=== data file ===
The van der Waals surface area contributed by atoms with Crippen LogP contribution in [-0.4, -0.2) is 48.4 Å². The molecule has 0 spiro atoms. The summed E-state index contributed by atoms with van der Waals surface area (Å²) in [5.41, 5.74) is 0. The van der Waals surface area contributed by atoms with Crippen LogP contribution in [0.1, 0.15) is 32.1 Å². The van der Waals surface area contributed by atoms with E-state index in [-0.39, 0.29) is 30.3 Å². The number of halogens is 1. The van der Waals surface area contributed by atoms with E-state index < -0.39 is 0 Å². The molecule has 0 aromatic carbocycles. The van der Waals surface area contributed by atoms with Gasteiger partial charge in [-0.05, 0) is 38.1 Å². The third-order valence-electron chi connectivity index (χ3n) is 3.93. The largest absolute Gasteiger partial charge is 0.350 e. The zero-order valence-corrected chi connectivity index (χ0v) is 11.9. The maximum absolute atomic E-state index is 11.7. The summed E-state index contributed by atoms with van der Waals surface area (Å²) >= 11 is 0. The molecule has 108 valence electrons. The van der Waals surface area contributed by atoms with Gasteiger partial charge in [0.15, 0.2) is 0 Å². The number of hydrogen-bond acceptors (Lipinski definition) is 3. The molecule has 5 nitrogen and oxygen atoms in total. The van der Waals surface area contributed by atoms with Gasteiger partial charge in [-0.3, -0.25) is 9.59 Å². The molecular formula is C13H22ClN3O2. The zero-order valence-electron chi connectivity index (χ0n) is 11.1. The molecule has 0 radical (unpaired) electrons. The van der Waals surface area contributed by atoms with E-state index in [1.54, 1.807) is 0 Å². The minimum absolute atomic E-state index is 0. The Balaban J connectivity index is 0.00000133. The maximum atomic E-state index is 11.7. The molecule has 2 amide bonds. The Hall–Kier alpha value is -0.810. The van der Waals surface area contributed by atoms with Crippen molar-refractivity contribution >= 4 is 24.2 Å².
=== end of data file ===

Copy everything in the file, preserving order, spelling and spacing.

The van der Waals surface area contributed by atoms with Crippen LogP contribution in [-0.4, -0.2) is 48.4 Å². The molecule has 0 spiro atoms. The summed E-state index contributed by atoms with van der Waals surface area (Å²) in [5.41, 5.74) is 0. The van der Waals surface area contributed by atoms with Crippen LogP contribution in [0.1, 0.15) is 32.1 Å². The van der Waals surface area contributed by atoms with E-state index in [-0.39, 0.29) is 30.3 Å². The number of halogens is 1. The van der Waals surface area contributed by atoms with E-state index < -0.39 is 0 Å². The molecule has 0 aromatic carbocycles. The van der Waals surface area contributed by atoms with Gasteiger partial charge in [-0.05, 0) is 38.1 Å². The third-order valence-electron chi connectivity index (χ3n) is 3.93. The largest absolute Gasteiger partial charge is 0.350 e. The zero-order valence-corrected chi connectivity index (χ0v) is 11.9. The maximum absolute atomic E-state index is 11.7. The summed E-state index contributed by atoms with van der Waals surface area (Å²) >= 11 is 0. The molecule has 108 valence electrons. The van der Waals surface area contributed by atoms with Gasteiger partial charge in [0.15, 0.2) is 0 Å². The number of hydrogen-bond acceptors (Lipinski definition) is 3. The molecule has 5 nitrogen and oxygen atoms in total. The van der Waals surface area contributed by atoms with Gasteiger partial charge in [-0.3, -0.25) is 9.59 Å². The molecular formula is C13H22ClN3O2. The zero-order valence-electron chi connectivity index (χ0n) is 11.1. The molecule has 0 radical (unpaired) electrons. The van der Waals surface area contributed by atoms with E-state index in [1.54, 1.807) is 0 Å². The minimum absolute atomic E-state index is 0. The Balaban J connectivity index is 0.00000133. The maximum atomic E-state index is 11.7. The molecule has 2 amide bonds. The Hall–Kier alpha value is -0.810. The van der Waals surface area contributed by atoms with Crippen molar-refractivity contribution >= 4 is 24.2 Å².